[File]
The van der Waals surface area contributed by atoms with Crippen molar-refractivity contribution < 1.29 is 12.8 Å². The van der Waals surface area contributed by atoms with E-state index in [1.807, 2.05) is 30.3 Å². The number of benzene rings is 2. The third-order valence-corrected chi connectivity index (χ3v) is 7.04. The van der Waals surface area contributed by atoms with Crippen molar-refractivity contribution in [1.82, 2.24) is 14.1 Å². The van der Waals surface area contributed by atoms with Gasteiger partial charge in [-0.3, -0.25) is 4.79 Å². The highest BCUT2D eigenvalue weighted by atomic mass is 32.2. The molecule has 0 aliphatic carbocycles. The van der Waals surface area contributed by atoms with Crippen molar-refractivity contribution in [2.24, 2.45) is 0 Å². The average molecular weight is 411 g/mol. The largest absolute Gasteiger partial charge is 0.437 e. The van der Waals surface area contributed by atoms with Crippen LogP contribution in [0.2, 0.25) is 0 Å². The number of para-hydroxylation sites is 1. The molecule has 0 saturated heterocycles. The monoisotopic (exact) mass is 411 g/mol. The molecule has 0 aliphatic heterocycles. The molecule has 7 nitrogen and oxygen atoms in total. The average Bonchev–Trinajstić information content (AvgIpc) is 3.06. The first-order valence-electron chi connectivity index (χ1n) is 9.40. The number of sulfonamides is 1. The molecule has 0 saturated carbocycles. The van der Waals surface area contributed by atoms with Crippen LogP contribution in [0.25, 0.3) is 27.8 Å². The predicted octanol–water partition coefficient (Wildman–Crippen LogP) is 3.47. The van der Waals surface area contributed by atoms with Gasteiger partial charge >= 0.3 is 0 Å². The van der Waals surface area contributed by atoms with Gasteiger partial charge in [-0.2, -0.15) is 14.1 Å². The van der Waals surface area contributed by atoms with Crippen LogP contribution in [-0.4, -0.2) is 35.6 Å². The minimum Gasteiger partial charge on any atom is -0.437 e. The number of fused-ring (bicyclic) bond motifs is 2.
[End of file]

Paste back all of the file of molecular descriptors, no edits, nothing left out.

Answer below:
The van der Waals surface area contributed by atoms with Crippen molar-refractivity contribution < 1.29 is 12.8 Å². The van der Waals surface area contributed by atoms with E-state index in [1.807, 2.05) is 30.3 Å². The number of benzene rings is 2. The third-order valence-corrected chi connectivity index (χ3v) is 7.04. The van der Waals surface area contributed by atoms with Crippen molar-refractivity contribution in [1.82, 2.24) is 14.1 Å². The van der Waals surface area contributed by atoms with Gasteiger partial charge in [-0.3, -0.25) is 4.79 Å². The highest BCUT2D eigenvalue weighted by atomic mass is 32.2. The molecule has 0 aliphatic carbocycles. The van der Waals surface area contributed by atoms with Crippen molar-refractivity contribution in [2.24, 2.45) is 0 Å². The average molecular weight is 411 g/mol. The largest absolute Gasteiger partial charge is 0.437 e. The van der Waals surface area contributed by atoms with Crippen LogP contribution in [0.2, 0.25) is 0 Å². The number of para-hydroxylation sites is 1. The molecule has 0 saturated heterocycles. The monoisotopic (exact) mass is 411 g/mol. The molecule has 0 aliphatic heterocycles. The molecule has 7 nitrogen and oxygen atoms in total. The average Bonchev–Trinajstić information content (AvgIpc) is 3.06. The first-order valence-electron chi connectivity index (χ1n) is 9.40. The number of sulfonamides is 1. The molecule has 0 saturated carbocycles. The van der Waals surface area contributed by atoms with Crippen LogP contribution in [0.25, 0.3) is 27.8 Å². The predicted octanol–water partition coefficient (Wildman–Crippen LogP) is 3.47. The van der Waals surface area contributed by atoms with Gasteiger partial charge >= 0.3 is 0 Å². The van der Waals surface area contributed by atoms with Gasteiger partial charge in [-0.2, -0.15) is 14.1 Å². The van der Waals surface area contributed by atoms with Crippen LogP contribution in [-0.4, -0.2) is 35.6 Å². The minimum Gasteiger partial charge on any atom is -0.437 e. The number of fused-ring (bicyclic) bond motifs is 2.